Lupine Loop

Monterey County, California 93922

Distance1.4mi
Elevation Gain145ft
Trailhead Elevation195ft
Top246ft
Elevation Min/Max169/246ft
Elevation Start/End195/195ft

Lupine Loop

Lupine Loop is a hiking, biking, and horse trail in Monterey County, California. It is 1.4 miles long and begins at 195 feet altitude. Traveling the entire trail is 1.5 miles with a total elevation gain of 145 feet. The General Parking and Horse Trailer Parking can be seen along the trail. This trail connects with the following: Cottonwood Trail, Sycamore Trail and Fern Trail.

Lupine Loop Professional Reviews and Guides

"The Lupine Loop is an easy hike that circles Lupine Meadow. The riverside meadow is covered in grasses and wildflowers and is dotted with cottonwoods, oaks, sycamores, and pines. The willow-lined banks of the Carmel River border the east side of the meadow. The Sycamore and Cottonwood Trails meander through the meadow, offering variations to the route."

"This hike begins at Lupine Meadow by the Carmel River and climbs to La Mesa, a large grassy terrace with a wildlife habitat pond. En route to La Mesa, the trail passes ephemeral Garland Ranch Falls, then climbs to the Oakview Trail, perched on a mountain cliff overlooking Garzas Canyon. The stream-fed canyon bisects Garland Ranch. The trail follows the hillside 500 feet above Garzas Canyon and returns through a grove of stately oaks."

"This hike begins at Lupine Meadow by the Carmel River and climbs to La Mesa, a large grassy terrace with a wildlife habitat pond. En route to La Mesa, the trail passes ephemeral Garland Ranch Falls, then climbs to the Oakview Trail, perched on a mountain cliff overlooking Garzas Canyon. The stream-fed canyon bisects Garland Ranch. The trail follows the hillside 500 feet above Garzas Canyon and returns through a grove of stately oaks."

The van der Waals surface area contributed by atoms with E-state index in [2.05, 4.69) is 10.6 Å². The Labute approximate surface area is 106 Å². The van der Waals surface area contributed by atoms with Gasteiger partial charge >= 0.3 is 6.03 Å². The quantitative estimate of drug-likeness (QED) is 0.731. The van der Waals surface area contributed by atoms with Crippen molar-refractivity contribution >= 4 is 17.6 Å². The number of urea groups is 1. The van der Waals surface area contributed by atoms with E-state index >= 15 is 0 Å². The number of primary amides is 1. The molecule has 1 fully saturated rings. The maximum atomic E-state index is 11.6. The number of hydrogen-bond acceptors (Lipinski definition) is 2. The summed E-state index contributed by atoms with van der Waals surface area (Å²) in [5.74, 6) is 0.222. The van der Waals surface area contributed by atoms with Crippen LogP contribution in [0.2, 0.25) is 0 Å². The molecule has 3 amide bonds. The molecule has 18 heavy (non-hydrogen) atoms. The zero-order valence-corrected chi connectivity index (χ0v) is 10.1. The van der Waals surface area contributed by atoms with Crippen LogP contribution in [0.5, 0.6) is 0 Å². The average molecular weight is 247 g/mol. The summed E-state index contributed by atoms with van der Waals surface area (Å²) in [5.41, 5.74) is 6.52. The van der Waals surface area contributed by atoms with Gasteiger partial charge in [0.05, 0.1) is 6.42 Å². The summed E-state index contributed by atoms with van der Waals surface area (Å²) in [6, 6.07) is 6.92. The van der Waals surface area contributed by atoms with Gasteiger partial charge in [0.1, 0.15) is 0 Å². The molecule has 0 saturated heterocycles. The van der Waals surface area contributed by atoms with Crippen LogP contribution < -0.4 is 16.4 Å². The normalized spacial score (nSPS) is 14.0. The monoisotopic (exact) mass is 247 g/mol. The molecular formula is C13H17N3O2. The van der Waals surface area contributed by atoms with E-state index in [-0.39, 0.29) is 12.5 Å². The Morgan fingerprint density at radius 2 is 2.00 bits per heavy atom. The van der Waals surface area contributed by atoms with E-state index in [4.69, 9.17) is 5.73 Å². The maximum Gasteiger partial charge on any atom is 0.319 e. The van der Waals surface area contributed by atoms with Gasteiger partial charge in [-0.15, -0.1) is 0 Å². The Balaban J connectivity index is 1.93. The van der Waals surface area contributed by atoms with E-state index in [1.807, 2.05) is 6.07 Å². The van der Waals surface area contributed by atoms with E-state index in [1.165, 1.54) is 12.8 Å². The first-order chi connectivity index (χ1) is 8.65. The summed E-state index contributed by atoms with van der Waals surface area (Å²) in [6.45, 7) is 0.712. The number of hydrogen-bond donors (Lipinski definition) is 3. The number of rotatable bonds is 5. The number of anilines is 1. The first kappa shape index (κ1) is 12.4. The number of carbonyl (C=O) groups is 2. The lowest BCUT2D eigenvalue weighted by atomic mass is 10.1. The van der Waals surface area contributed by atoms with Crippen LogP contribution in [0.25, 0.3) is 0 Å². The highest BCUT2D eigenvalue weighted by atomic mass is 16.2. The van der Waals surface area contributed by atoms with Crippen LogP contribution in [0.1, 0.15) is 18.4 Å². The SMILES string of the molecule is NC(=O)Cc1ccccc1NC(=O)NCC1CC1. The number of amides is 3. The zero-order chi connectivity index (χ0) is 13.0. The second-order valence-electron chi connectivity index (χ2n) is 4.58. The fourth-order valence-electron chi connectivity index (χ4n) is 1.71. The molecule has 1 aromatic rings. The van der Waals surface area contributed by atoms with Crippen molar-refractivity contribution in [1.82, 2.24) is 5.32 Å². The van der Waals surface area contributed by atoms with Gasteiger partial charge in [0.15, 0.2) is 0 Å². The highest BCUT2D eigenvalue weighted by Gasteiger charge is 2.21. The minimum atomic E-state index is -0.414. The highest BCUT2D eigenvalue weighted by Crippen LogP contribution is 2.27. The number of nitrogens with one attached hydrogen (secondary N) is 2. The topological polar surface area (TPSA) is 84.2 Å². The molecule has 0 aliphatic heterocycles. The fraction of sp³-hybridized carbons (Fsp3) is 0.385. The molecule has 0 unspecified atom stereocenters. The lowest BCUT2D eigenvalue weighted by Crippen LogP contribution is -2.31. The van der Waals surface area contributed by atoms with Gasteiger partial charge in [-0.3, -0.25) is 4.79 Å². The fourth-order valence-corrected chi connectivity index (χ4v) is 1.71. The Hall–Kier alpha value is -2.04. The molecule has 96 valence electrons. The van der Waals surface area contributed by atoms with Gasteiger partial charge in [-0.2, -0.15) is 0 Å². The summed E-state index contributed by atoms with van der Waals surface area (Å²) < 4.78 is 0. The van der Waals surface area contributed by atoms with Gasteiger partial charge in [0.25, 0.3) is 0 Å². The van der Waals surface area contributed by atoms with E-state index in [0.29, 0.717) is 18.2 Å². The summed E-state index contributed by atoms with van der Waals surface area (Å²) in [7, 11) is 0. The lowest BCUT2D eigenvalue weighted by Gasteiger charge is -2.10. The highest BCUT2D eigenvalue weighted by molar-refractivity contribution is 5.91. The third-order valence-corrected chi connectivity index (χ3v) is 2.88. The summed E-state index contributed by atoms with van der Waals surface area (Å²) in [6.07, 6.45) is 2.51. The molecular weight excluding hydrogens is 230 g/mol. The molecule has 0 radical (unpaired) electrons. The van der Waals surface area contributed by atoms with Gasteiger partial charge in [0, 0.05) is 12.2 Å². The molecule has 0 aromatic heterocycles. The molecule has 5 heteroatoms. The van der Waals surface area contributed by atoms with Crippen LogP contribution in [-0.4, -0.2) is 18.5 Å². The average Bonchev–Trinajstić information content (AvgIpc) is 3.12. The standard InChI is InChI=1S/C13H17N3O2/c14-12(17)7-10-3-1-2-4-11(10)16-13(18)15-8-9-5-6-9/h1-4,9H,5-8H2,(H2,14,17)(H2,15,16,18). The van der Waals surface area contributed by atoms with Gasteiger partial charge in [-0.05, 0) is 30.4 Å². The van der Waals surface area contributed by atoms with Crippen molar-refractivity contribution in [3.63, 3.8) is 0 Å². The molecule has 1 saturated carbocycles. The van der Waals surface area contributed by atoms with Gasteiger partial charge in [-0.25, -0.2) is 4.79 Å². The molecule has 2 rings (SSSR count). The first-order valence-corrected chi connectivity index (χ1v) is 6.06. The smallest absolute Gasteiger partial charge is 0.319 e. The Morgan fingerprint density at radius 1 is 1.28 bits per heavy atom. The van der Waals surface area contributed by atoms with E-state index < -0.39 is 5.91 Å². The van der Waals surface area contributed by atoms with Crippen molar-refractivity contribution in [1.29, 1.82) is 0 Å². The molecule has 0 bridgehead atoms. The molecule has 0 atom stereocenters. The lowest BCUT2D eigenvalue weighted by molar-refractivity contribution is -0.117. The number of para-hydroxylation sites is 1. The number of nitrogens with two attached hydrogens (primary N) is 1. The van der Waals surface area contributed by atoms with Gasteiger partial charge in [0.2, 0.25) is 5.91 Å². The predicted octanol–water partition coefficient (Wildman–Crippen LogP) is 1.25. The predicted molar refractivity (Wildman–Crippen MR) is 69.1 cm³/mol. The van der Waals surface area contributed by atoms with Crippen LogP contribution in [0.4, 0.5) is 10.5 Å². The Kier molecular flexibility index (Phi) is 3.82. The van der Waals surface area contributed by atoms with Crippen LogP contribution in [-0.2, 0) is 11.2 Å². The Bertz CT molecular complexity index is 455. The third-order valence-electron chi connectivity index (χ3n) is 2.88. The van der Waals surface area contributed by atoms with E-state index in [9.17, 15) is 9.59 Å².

"Garland Park stretches from the willow-lined Carmel River to the crest of the Santa Lucia Range. This hike begins at the river and climbs through oak woodlands to Snively’s Ridge at the mountain crest, stretching 1 ,600 feet above Carmel Valley. From the ridge are sweeping, unobstructed bird’s-eye views of Carmel Valley, the Monterey Peninsula, Salinas, and the interior Santa Lucia Mountains. Portions of the Snively’s Ridge Trail are tirelessly steep and require frequent rest stops."

"Garland Park stretches from the willow-lined Carmel River to the crest of the Santa Lucia Range. This hike begins at the river and climbs through oak woodlands to Snively’s Ridge at the moun- tain crest, stretching 1 ,600 feet above Carmel Valley. From the ridge are sweeping, unobstructed bird’s-eye views of Carmel Valley, the Monterey Peninsula, Salinas, and the interior Santa Lucia Mountains. Portions of the Snively’s Ridge Trail are tirelessly steep and require frequent rest stops."